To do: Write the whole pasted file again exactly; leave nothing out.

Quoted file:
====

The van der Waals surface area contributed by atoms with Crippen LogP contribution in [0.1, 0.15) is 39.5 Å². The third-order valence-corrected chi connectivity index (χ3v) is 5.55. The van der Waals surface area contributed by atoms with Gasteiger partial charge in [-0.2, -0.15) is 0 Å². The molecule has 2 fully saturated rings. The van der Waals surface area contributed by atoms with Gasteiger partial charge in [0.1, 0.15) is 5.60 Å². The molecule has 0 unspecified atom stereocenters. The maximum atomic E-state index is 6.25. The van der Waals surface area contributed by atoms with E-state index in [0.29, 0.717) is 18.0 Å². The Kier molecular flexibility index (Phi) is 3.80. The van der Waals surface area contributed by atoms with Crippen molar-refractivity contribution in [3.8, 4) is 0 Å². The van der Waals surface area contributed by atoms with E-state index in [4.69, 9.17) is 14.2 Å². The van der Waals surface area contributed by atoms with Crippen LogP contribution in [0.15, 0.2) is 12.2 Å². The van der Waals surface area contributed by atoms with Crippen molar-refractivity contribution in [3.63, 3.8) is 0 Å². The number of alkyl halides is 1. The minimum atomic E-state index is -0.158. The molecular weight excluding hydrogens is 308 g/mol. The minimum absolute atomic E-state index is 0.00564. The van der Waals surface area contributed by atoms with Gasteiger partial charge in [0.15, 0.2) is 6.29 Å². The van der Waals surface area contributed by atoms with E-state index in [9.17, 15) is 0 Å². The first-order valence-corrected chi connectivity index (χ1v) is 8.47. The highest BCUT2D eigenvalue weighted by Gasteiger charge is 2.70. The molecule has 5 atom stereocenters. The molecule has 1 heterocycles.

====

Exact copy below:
The van der Waals surface area contributed by atoms with Crippen LogP contribution in [0.1, 0.15) is 39.5 Å². The third-order valence-corrected chi connectivity index (χ3v) is 5.55. The van der Waals surface area contributed by atoms with Gasteiger partial charge in [-0.2, -0.15) is 0 Å². The molecule has 2 fully saturated rings. The van der Waals surface area contributed by atoms with Gasteiger partial charge in [0.1, 0.15) is 5.60 Å². The molecule has 0 unspecified atom stereocenters. The maximum atomic E-state index is 6.25. The van der Waals surface area contributed by atoms with E-state index in [0.29, 0.717) is 18.0 Å². The Kier molecular flexibility index (Phi) is 3.80. The van der Waals surface area contributed by atoms with Crippen molar-refractivity contribution in [3.8, 4) is 0 Å². The van der Waals surface area contributed by atoms with E-state index in [4.69, 9.17) is 14.2 Å². The van der Waals surface area contributed by atoms with Crippen LogP contribution in [0.15, 0.2) is 12.2 Å². The van der Waals surface area contributed by atoms with Crippen molar-refractivity contribution in [3.63, 3.8) is 0 Å². The number of alkyl halides is 1. The minimum atomic E-state index is -0.158. The molecular weight excluding hydrogens is 308 g/mol. The minimum absolute atomic E-state index is 0.00564. The van der Waals surface area contributed by atoms with Gasteiger partial charge in [0.15, 0.2) is 6.29 Å². The van der Waals surface area contributed by atoms with E-state index in [9.17, 15) is 0 Å². The first-order valence-corrected chi connectivity index (χ1v) is 8.47. The highest BCUT2D eigenvalue weighted by Gasteiger charge is 2.70. The molecule has 5 atom stereocenters. The molecule has 1 heterocycles.